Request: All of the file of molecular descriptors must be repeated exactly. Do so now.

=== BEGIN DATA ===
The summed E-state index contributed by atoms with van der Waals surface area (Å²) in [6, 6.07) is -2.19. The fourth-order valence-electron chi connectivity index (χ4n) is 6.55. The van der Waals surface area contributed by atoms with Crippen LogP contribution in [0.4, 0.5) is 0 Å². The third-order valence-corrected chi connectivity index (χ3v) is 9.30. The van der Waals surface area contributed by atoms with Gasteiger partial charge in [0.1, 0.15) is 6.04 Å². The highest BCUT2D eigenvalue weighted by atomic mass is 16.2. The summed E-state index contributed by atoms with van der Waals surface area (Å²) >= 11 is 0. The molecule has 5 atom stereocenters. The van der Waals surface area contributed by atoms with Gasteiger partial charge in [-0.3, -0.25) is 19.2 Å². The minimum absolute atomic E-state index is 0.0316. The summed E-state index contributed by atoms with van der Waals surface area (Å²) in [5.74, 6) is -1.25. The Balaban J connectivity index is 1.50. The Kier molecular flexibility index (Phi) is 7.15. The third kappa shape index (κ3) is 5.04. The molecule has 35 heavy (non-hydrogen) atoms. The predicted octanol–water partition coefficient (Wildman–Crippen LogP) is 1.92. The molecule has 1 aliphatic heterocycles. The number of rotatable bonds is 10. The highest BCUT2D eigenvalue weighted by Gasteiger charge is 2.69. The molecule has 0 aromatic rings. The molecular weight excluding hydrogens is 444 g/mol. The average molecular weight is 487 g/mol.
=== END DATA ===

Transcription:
The summed E-state index contributed by atoms with van der Waals surface area (Å²) in [6, 6.07) is -2.19. The fourth-order valence-electron chi connectivity index (χ4n) is 6.55. The van der Waals surface area contributed by atoms with Crippen LogP contribution in [0.4, 0.5) is 0 Å². The third-order valence-corrected chi connectivity index (χ3v) is 9.30. The van der Waals surface area contributed by atoms with Gasteiger partial charge in [0.1, 0.15) is 6.04 Å². The highest BCUT2D eigenvalue weighted by atomic mass is 16.2. The summed E-state index contributed by atoms with van der Waals surface area (Å²) >= 11 is 0. The molecule has 5 atom stereocenters. The van der Waals surface area contributed by atoms with Gasteiger partial charge in [-0.3, -0.25) is 19.2 Å². The minimum absolute atomic E-state index is 0.0316. The summed E-state index contributed by atoms with van der Waals surface area (Å²) in [5.74, 6) is -1.25. The Balaban J connectivity index is 1.50. The Kier molecular flexibility index (Phi) is 7.15. The third kappa shape index (κ3) is 5.04. The molecule has 35 heavy (non-hydrogen) atoms. The predicted octanol–water partition coefficient (Wildman–Crippen LogP) is 1.92. The molecule has 1 aliphatic heterocycles. The number of rotatable bonds is 10. The highest BCUT2D eigenvalue weighted by Gasteiger charge is 2.69. The molecule has 0 aromatic rings. The molecular weight excluding hydrogens is 444 g/mol. The average molecular weight is 487 g/mol.